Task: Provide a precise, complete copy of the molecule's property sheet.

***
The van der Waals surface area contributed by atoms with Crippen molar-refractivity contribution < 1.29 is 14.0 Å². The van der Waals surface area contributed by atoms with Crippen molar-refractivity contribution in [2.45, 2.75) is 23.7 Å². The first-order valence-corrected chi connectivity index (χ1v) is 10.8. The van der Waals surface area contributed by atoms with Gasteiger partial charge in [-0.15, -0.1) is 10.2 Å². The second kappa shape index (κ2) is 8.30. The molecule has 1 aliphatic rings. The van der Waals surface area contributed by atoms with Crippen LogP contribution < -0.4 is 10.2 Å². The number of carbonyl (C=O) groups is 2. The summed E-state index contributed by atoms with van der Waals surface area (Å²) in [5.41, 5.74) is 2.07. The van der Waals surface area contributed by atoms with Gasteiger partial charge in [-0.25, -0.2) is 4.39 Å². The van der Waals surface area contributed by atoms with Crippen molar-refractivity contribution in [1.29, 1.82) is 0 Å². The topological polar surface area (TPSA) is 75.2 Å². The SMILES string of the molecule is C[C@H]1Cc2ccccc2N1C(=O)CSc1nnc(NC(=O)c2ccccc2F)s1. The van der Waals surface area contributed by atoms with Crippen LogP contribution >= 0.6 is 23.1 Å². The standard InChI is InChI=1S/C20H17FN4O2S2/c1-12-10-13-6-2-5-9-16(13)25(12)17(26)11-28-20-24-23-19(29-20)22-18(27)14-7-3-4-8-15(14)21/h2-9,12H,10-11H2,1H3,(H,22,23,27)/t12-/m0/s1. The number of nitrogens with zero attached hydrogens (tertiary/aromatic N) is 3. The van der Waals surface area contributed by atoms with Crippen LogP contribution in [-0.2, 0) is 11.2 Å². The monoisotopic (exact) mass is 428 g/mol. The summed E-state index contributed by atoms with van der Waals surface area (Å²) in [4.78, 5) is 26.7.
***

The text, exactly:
The van der Waals surface area contributed by atoms with Crippen molar-refractivity contribution < 1.29 is 14.0 Å². The van der Waals surface area contributed by atoms with Crippen molar-refractivity contribution in [2.45, 2.75) is 23.7 Å². The first-order valence-corrected chi connectivity index (χ1v) is 10.8. The van der Waals surface area contributed by atoms with Gasteiger partial charge in [-0.15, -0.1) is 10.2 Å². The second kappa shape index (κ2) is 8.30. The molecule has 1 aliphatic rings. The van der Waals surface area contributed by atoms with Crippen LogP contribution < -0.4 is 10.2 Å². The number of carbonyl (C=O) groups is 2. The summed E-state index contributed by atoms with van der Waals surface area (Å²) in [5.41, 5.74) is 2.07. The van der Waals surface area contributed by atoms with Gasteiger partial charge in [-0.25, -0.2) is 4.39 Å². The van der Waals surface area contributed by atoms with Crippen molar-refractivity contribution in [1.29, 1.82) is 0 Å². The topological polar surface area (TPSA) is 75.2 Å². The SMILES string of the molecule is C[C@H]1Cc2ccccc2N1C(=O)CSc1nnc(NC(=O)c2ccccc2F)s1. The van der Waals surface area contributed by atoms with Crippen LogP contribution >= 0.6 is 23.1 Å². The standard InChI is InChI=1S/C20H17FN4O2S2/c1-12-10-13-6-2-5-9-16(13)25(12)17(26)11-28-20-24-23-19(29-20)22-18(27)14-7-3-4-8-15(14)21/h2-9,12H,10-11H2,1H3,(H,22,23,27)/t12-/m0/s1. The number of nitrogens with zero attached hydrogens (tertiary/aromatic N) is 3. The van der Waals surface area contributed by atoms with Crippen LogP contribution in [-0.2, 0) is 11.2 Å². The monoisotopic (exact) mass is 428 g/mol. The summed E-state index contributed by atoms with van der Waals surface area (Å²) in [4.78, 5) is 26.7.